Watkins Glen, New York, September 19, 1953. On lap 19, of a scheduled 22-lap race, Walter Hansgen lost the lead of the Watkins Glen Grand Prix. Walt’s car began to run out of fuel—a momentary stumble—forcing him to switch to his reserve tank and allowing the more powerful Chrysler-Allard of George Harris III to pass, setting up an epic battle to the checkered flag. With fuel again flowing and his focus back on the race, Hansgen chased down and passed Harris. The large crowd of spectators was on its feet, sensing this race was up for grabs among two very talented and determined drivers. Not one to let up, Harris soon took the lead back from Hansgen. Both drivers were in the zone, not giving in, sliding through the corners and swapping the lead again and again—an incredible five times on the final lap of the 4.6-mile road circuit. On this fall day though, Walter Hansgen would not be denied. With a final pass on the last right-hand turn, he won the race by two car lengths.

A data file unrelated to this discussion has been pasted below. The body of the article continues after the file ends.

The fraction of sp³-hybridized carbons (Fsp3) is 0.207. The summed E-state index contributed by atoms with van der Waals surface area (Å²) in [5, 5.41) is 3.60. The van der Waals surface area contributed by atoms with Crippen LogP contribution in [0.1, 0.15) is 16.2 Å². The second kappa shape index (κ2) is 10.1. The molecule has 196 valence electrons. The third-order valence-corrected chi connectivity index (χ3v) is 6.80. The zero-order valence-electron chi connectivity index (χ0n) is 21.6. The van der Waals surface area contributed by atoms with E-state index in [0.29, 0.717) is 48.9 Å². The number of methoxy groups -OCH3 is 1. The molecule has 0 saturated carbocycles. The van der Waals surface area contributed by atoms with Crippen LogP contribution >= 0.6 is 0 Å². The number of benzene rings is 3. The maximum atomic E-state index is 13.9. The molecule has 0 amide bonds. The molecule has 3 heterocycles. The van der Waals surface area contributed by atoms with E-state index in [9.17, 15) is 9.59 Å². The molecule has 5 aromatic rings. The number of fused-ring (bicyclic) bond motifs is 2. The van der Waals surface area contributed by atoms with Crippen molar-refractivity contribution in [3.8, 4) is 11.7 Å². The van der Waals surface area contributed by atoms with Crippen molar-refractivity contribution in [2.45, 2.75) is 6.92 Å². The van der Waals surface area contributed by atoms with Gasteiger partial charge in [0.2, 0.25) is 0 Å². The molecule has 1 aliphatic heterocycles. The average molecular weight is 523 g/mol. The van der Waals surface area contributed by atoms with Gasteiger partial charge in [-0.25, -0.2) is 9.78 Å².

That Watkins Glen win was an emotional high point to a storybook season for New Jersey native Hansgen and his homebuilt Jaguar special, cementing a place for both driver and car in sports car history. The Hansgen Special, as his car became known, had debuted that spring, at Bridgehampton, and was running in the top five before the race was halted due to an accident and crowd control issues. Spectator safety and crowd control were suddenly a concern in North American sports car racing, after the fatality of a young boy in the 1952 race, at Watkins Glen, when Fred Wacker’s Allard brushed the crowd. This tragic incident made race promoters rethink their course layouts and how they could create safer spectator areas.
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